As to content, Anuj was again totally disorganized! Everyone wanted to pay homage to their guru so he let everyone do it, no matter what shape, size and structure. Manisha Mishra, daughter of famed tabla maestro Pt. Ravinath Mishra who accompanied her, impressed with her taut tayari (foundation) and first-rate delightful delivery and took us to Benaras aharya, rose in hair and all! Her psychedelic eyelids distracted from her beauty of form. Others who made a mark were of course Anuj with his sisters and one boy, Niraj. Neha shows growth as a dancer though she tries to over extend. Ankita, a grand niece of Shambhu Maharaj showed how dance was in their genes: in thaat itself one could see. Surabhi Tandon took extra long time to tell the tale of Rama appeasing the Devi and she looked better off stage in red sari the next day than with her weird dhoti with leotards costume topped with an Orissi belt when on stage depicting Kathak! Her hastas and facial expressions are enough, all else was extra. Like ten times going backstage scarf changing and using same limited stances. Was she dancing or doing drama? Due to her extra everything, the next dancer, senior most dancer Pt.Ram Mohan (a son of great Shambhu Maharaj) suffered time shortage.
Two Srilankan sisters looked like they were from the 1960s, so quaint and old fashioned on stage. Two Bengali talents from Delhi, Pradipto Mukherjee and Ipsita Chatterjee were full of bling. Their dance had zing, although the male dancer looked like he was shooting arrows on stage! Which is why when Sanjukta Sinha came in her plain coarse looking offwhite khadi costume, she was a relief, even if her face was full of attitude! Her aesthetics and élan showed the distinct Kumiben stamp, even if she remains a senior student of late Pt. Arjun Mishra. Her dance had style and substance. Most other dancers had no business to bore audiences to death, especially when well past ten pm some were still carrying on while 80 years old pillars and citizens looked sleepy eyed. Anuj is sweet, well-meaning, uncomplicated, wonder boy of Kathak. It amazes one that he has travelled worldwide but still remains casual and cavalier about stage and schedules, costumes and constructs of time. Despite his organisational lacunas, Anuj needs all the support because he, after his father, is maintaining Kathak in Lucknow. He is the reason why so many are learning and dancing Kathak in Lucknow today. All others seniors had left Lucknow. Father and son helped reinstate Kathak in Lucknow in a big way and for that alone they deserve kudos and land and monies and awards! His team of excellent musicians, especially on the tabla the excellent Vikas Mishra, his cousin and singer Hriday Desai made both the evenings meaningful.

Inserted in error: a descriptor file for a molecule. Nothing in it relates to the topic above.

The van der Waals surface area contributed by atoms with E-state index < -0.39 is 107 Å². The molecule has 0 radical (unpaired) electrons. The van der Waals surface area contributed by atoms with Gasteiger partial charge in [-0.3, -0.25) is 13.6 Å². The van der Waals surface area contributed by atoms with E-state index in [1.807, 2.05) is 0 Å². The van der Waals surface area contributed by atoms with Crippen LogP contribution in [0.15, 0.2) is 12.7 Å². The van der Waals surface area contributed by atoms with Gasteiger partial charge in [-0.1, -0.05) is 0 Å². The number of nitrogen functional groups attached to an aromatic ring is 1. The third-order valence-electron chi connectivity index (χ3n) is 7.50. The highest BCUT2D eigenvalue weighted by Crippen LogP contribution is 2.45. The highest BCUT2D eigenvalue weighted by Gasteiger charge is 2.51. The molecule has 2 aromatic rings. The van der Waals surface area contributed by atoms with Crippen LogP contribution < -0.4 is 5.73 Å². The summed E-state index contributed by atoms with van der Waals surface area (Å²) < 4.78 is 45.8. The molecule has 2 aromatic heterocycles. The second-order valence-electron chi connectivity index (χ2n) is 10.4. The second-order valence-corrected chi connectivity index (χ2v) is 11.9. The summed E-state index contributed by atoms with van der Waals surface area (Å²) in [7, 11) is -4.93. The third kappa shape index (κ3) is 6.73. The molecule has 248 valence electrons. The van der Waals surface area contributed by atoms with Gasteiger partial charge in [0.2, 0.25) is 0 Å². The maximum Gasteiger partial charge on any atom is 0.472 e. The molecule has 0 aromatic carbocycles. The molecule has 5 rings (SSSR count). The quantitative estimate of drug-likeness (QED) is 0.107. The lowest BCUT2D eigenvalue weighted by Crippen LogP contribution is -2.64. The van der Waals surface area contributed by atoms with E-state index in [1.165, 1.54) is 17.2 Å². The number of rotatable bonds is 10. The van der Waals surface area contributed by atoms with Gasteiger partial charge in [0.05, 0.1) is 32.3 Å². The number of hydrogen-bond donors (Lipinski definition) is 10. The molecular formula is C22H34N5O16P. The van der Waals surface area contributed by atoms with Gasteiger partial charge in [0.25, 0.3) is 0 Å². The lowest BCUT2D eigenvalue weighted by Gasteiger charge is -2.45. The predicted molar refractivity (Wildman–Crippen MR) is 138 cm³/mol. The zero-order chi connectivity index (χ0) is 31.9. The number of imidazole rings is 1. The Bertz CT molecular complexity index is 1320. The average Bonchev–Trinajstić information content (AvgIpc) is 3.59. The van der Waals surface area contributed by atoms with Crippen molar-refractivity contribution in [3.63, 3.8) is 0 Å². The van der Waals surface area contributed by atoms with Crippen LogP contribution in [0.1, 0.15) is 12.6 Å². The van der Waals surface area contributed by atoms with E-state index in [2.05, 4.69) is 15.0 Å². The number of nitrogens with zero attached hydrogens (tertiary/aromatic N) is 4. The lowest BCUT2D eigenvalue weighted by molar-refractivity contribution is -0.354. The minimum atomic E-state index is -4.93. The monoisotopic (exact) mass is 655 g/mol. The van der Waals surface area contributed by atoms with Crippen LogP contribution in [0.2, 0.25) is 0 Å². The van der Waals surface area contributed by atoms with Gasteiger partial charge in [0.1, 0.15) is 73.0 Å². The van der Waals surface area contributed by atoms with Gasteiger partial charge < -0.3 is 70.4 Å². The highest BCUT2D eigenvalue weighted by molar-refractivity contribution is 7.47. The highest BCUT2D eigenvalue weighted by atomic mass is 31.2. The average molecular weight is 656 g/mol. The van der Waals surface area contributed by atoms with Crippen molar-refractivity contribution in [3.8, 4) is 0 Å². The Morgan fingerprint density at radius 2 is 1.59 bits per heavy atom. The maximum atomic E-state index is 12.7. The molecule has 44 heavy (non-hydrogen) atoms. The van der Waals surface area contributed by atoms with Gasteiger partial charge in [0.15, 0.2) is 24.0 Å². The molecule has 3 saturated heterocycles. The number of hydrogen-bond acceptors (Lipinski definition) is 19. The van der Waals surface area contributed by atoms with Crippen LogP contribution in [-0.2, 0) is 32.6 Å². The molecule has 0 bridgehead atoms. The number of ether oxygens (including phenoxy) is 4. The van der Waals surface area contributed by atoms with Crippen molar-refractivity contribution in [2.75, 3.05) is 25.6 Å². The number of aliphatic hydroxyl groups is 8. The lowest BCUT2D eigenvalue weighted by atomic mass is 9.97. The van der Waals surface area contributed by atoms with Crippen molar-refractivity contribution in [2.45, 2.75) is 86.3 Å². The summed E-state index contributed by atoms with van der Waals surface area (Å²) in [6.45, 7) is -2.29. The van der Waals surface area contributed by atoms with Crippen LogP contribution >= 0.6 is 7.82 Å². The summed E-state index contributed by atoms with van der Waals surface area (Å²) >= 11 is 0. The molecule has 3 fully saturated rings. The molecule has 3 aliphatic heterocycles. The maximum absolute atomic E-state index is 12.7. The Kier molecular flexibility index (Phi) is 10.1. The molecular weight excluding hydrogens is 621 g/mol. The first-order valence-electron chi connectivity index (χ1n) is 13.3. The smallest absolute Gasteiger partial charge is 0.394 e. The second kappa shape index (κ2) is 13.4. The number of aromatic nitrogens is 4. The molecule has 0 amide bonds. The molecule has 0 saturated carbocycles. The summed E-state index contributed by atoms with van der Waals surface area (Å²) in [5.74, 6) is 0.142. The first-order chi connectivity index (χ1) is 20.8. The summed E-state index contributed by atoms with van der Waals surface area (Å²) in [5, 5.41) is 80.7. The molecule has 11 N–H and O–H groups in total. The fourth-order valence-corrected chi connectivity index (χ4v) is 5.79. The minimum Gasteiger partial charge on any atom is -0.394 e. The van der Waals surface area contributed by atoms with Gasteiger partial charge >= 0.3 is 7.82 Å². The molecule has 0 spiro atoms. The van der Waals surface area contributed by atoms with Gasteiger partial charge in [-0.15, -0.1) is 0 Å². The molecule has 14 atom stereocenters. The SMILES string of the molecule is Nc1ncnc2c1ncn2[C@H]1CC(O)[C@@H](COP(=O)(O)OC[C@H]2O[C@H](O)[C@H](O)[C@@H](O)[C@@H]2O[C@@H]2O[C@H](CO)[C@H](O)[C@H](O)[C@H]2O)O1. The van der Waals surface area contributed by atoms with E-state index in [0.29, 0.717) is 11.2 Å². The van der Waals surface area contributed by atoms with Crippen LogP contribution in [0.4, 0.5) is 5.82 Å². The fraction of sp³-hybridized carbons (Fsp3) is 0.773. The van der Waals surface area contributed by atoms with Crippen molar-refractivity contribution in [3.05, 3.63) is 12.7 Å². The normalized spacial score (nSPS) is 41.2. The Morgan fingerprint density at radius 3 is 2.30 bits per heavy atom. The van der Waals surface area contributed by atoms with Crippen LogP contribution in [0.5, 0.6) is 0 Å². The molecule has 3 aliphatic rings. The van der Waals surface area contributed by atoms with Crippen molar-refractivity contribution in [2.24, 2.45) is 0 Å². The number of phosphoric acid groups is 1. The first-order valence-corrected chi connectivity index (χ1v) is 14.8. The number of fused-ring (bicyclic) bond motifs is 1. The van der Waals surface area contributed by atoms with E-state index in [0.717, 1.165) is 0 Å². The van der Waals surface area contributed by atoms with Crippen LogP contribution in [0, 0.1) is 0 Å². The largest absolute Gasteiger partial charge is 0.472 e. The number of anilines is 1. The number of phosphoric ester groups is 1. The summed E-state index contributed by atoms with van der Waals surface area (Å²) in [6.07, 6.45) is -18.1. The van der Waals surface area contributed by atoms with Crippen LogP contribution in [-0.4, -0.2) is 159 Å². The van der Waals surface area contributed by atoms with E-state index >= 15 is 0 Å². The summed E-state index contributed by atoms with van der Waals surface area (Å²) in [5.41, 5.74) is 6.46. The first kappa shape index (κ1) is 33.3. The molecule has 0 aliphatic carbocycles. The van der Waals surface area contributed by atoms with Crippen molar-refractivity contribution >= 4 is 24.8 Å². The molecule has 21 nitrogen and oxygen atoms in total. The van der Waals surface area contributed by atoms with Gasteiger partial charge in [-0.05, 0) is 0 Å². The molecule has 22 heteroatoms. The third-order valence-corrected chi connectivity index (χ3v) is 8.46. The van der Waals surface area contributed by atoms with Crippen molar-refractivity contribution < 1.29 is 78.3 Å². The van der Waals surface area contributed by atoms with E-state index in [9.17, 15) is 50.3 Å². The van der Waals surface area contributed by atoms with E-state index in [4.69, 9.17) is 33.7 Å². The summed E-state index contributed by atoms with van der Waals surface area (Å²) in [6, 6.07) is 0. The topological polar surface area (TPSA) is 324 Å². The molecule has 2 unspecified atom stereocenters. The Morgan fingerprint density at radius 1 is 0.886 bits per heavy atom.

Jumping about cities and towns, I’m amazed what started as a Passion Project some 30 years ago when I was a Director of INTACH, has finally borne fruit. Birju Maharaj's ancestral home in Lucknow is being made a Kathak Museum! I used to catch the Gomti Express those days, as there was no shatabdi, and reach Lucknow from Delhi. The museum was inaugurated on Feb 6 by Akhilesh Yadav, the CM now fighting for survival. Maharaj-ji takes me on a special tour of each room and hall pointing each object, photos, costumes and memory associated with it. What a treat. I’m happy another dance museum has come up in another city, I wish each city has one! Like Mao said: Let a 1000 flowers bloom. For such museums coming up, lots of original, archival materials are needed. Not mere photos but press clips, brochures, posters. Originals. To help contextualize the form and artistes. Where to get that from? Only one source: Mohan Khokar Dance Collection. We have happily also donated archival materials, articles and memorabilia to this museum, as we did for Guru Gopinath museum in Trivandrum. And more coming up in Bangalore, Odisha and Madras.
In Delhi, at AP Bhawan, the indefatigable Tadeppali (full of fat gold rings in each finger!) organized a 3 day focus on Kuchipudi with many good dancers participating. On the opening day, I sat with long lost Kuchipudi friend Pasumarthy Vithal, who was praising Mohan Khokar for connecting him to Indrani Rahman who took him on several tours abroad and today he has built a house in Gurgaon, oops Gurugram, a suburb of Delhi. I asked him why Kuchiupdi dancers lip sync all the time when few can do vaachika abhinaya and he said it is an affliction from past. We watched a fine male soloist Pasumarthy Mrutyunjaya Sarma, who was excellently tuned. Raja Reddy arrived in style looking like a true raja, but minus his wig/toupee he has worn for years now, he looks like Shetty the don from Hindi films of 70s!
Earlier, at IIC, one saw iconic Yamini Krishnamurthy present the arangetram of her platinum student - 75th she meant! Prihana Bhasin, the platinum girl. Petite, pretty and puny too. Yamini's first student won her accolades and continues to - Rama Vaidyanathan. Her latest student Prihana shows the journey of an ageing diva. Geeta Chandran, the chief guest, commented: Prihana has potential. I’d add my two bit: if she maintains positions properly and articulates yatho hasta tahtho drishti. As a rule arangetrams are high pressure zones and the child is generally totally flustered preparing best foot forward. The Hindu made it a policy NOT to cover or review arangetrams (That's also because in Madras ten happen a day!).
In each city, time permitting, I call on veterans who can’t come to halls anymore. Meeting 93 year old Valmiki Banerjee at his home studio space in Chittaranjan Park, Delhi, took me back in time. The veteran of many shows in Delhi from before independence, this folk dance and choreography specialist has carried on Mission Impossible (of trying to instate Rabindra Natyam as a classical form) with help from dedicated students like Nancy Sahu now. Dada of dance, as we call him, still wishes to dance. That's the spirit! Way to go.
Dance itself is trending!
A lover of history and dance, Ashish Khokar is author of more than 40 books, and is a columnist and critic for mainstream media like the Times of India and India Today. He edits and publishes India's only yearbook on dance ATTENDANCE (19th year) and teaches dance history and heritage at many universities, worldwide. He curates and hosts many Dance DISCourses and awards 5 annual awards. He is in charge of India's largest archives, the Mohan Khokar Dance Collection. He lives in Bangalore and Chennai.
It is a piece of vivid word description of all that happened in alliterative and idiomatic language, coupled with brevity, and crispness. I felt as if I was seeing the productions sitting in each of the venues.
- Tapati Chowdhurie (Oct 30, 2016)